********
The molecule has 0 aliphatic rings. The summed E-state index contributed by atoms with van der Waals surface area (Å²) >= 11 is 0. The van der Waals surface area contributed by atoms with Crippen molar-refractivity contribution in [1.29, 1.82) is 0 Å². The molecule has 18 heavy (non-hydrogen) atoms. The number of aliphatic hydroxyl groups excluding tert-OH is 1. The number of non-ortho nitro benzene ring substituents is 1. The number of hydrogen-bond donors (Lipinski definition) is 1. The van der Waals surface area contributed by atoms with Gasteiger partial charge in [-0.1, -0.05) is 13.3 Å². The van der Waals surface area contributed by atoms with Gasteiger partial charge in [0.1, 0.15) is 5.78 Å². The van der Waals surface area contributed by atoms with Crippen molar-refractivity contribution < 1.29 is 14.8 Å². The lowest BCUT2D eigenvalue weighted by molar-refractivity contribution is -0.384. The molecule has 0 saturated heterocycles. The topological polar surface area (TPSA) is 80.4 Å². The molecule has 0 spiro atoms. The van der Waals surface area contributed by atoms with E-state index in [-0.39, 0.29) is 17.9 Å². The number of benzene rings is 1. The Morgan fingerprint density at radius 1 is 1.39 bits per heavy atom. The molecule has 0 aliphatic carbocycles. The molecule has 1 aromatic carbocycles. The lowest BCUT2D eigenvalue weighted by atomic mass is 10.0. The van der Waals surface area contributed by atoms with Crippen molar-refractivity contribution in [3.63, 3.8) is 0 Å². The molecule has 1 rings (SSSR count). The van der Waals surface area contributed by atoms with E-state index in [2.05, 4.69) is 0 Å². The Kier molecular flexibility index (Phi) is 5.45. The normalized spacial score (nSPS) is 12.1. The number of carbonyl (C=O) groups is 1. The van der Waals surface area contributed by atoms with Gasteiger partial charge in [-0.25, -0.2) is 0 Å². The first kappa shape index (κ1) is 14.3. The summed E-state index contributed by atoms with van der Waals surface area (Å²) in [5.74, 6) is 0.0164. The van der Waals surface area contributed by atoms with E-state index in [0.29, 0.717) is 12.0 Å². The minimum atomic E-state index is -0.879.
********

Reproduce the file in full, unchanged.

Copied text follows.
The molecule has 0 aliphatic rings. The summed E-state index contributed by atoms with van der Waals surface area (Å²) >= 11 is 0. The van der Waals surface area contributed by atoms with Crippen molar-refractivity contribution in [1.29, 1.82) is 0 Å². The molecule has 18 heavy (non-hydrogen) atoms. The number of aliphatic hydroxyl groups excluding tert-OH is 1. The number of non-ortho nitro benzene ring substituents is 1. The number of hydrogen-bond donors (Lipinski definition) is 1. The van der Waals surface area contributed by atoms with Gasteiger partial charge in [-0.1, -0.05) is 13.3 Å². The van der Waals surface area contributed by atoms with Gasteiger partial charge in [0.1, 0.15) is 5.78 Å². The van der Waals surface area contributed by atoms with Crippen molar-refractivity contribution < 1.29 is 14.8 Å². The lowest BCUT2D eigenvalue weighted by molar-refractivity contribution is -0.384. The molecule has 0 saturated heterocycles. The topological polar surface area (TPSA) is 80.4 Å². The molecule has 0 spiro atoms. The van der Waals surface area contributed by atoms with E-state index in [-0.39, 0.29) is 17.9 Å². The number of benzene rings is 1. The Morgan fingerprint density at radius 1 is 1.39 bits per heavy atom. The molecule has 0 aliphatic carbocycles. The molecule has 1 aromatic carbocycles. The lowest BCUT2D eigenvalue weighted by atomic mass is 10.0. The van der Waals surface area contributed by atoms with Crippen molar-refractivity contribution in [3.63, 3.8) is 0 Å². The molecule has 1 rings (SSSR count). The van der Waals surface area contributed by atoms with E-state index in [2.05, 4.69) is 0 Å². The Kier molecular flexibility index (Phi) is 5.45. The normalized spacial score (nSPS) is 12.1. The number of carbonyl (C=O) groups is 1. The van der Waals surface area contributed by atoms with Gasteiger partial charge in [-0.25, -0.2) is 0 Å². The first kappa shape index (κ1) is 14.3. The summed E-state index contributed by atoms with van der Waals surface area (Å²) in [5.74, 6) is 0.0164. The van der Waals surface area contributed by atoms with E-state index in [0.29, 0.717) is 12.0 Å². The minimum atomic E-state index is -0.879.